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The voice of Scotland’s vibrant voluntary sector

Published by Scottish Council for Voluntary Organisations

TFN is published by the Scottish Council for Voluntary Organisations, Mansfield Traquair Centre, 15 Mansfield Place, Edinburgh, EH3 6BB. The Scottish Council for Voluntary Organisations (SCVO) is a Scottish Charitable Incorporated Organisation. Registration number SC003558.

Chief encounters: Dr Evelyn Gillan on making working for a living worthwhile

This feature is almost 8 years old
 

Dr Gillan discusses the hard work that goes into reducing harm and staying true to your beliefs

What is your morning routine?
Up at 6am if I am travelling to Glasgow, slightly later if I have meetings in Edinburgh. Shower, quick breakfast and check the weather before heading out.

Why do you work in the third sector?
I made an active choice many years ago to work in the public sector. I reckoned if I was going to have to work for a living I wanted to make it worthwhile. Advocating for public interest policies that benefit the majority not the few is what motivates me.

What are you working on just now?
We want to reduce the high levels of alcohol harm in Scotland so we advocate for those policies that are going to work like minimum unit pricing, reducing the number of places that sell alcohol and protecting children and young people from alcohol marketing. Our work takes us to schools, workplaces and into communities to help people to take action to reduce alcohol harm.

How many hours do you normally work in a day?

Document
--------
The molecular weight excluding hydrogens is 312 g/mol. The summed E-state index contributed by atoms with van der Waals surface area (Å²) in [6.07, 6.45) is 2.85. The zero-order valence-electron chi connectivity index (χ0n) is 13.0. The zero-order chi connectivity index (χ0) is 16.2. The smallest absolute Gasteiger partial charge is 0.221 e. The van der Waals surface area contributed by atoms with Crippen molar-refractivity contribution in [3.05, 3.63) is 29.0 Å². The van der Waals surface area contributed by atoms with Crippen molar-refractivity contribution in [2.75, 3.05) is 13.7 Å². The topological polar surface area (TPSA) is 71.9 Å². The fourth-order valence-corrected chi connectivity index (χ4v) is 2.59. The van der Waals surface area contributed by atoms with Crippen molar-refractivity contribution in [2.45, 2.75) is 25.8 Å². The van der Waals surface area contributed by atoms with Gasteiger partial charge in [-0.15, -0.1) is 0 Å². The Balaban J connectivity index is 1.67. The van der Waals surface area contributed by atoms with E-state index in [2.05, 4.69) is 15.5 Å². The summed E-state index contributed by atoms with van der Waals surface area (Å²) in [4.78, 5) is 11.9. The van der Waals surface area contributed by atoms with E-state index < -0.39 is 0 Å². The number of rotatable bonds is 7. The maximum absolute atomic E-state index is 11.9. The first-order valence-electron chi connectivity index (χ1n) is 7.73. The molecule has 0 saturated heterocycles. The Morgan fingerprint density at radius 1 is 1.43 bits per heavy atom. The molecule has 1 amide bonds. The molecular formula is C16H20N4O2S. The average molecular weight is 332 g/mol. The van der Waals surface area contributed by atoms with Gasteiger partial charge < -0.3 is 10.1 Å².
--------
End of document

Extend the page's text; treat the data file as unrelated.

It varies from a standard day if I am in the office to one that can stretch to 15 hours or more if I am travelling to conferences or meeting with colleagues from outwith the UK.

How do you relax?
I like a combination of outdoor and indoor relaxation – nature walks or walks along the beach, settling down with a good book or film and meeting friends to put the world to rights.

Is your current job a step on the rung to success or your final destination?
I’ve never been into climbing the ladder of success. That’s not what motivates me.

Small organisations often punch well above their weight whereas larger charities can get caught up in their own hype

Is it better to work for a big charity or a small charity?
It’s about whether or not the organisation has a vision that you can sign up to; has a clear strategic focus and has the resources and personnel to deliver. Small organisations who have all of the above often punch well above their weight whereas larger charities can get caught up in their own hype, behaving more like self-interested corporations than public interest bodies.

Are boards the strength of the third sector or a thorn in its side?
Absolutely a strength. But you need to ensure that you attract people who are motivated for the right reasons and have the necessary skills. Boards should provide the strategic vision and be actively involved in decision-making. A disengaged board who are there simply to rubber stamp decisions is not good governance.

Should organisations working in similar fields merge together?
You have to consider it on a case by case basis. In some fields, there are a number of organisations working in the same area but they are all doing something different. You have to weigh up the advantages and disadvantages. But we certainly shouldn’t shy away from such discussions, particularly if a merger would serve a public interest purpose.

What was the last thing you did that scared you?
I prefer hope over fear.

What advice would you give to your 18-year-old self?
Worry less about what other people think and stay true to yourself. Both of these gifts tend to come with maturity but I am generally happy that I have managed to stay true to my own ethics and beliefs.

Brian Denis Cox or Brian Edward Cox?
Brian Denis Cox - the actor of course. He has the politics.

Dr Evelyn Gillan is chief executive ofAlcohol Focus Scotland

 

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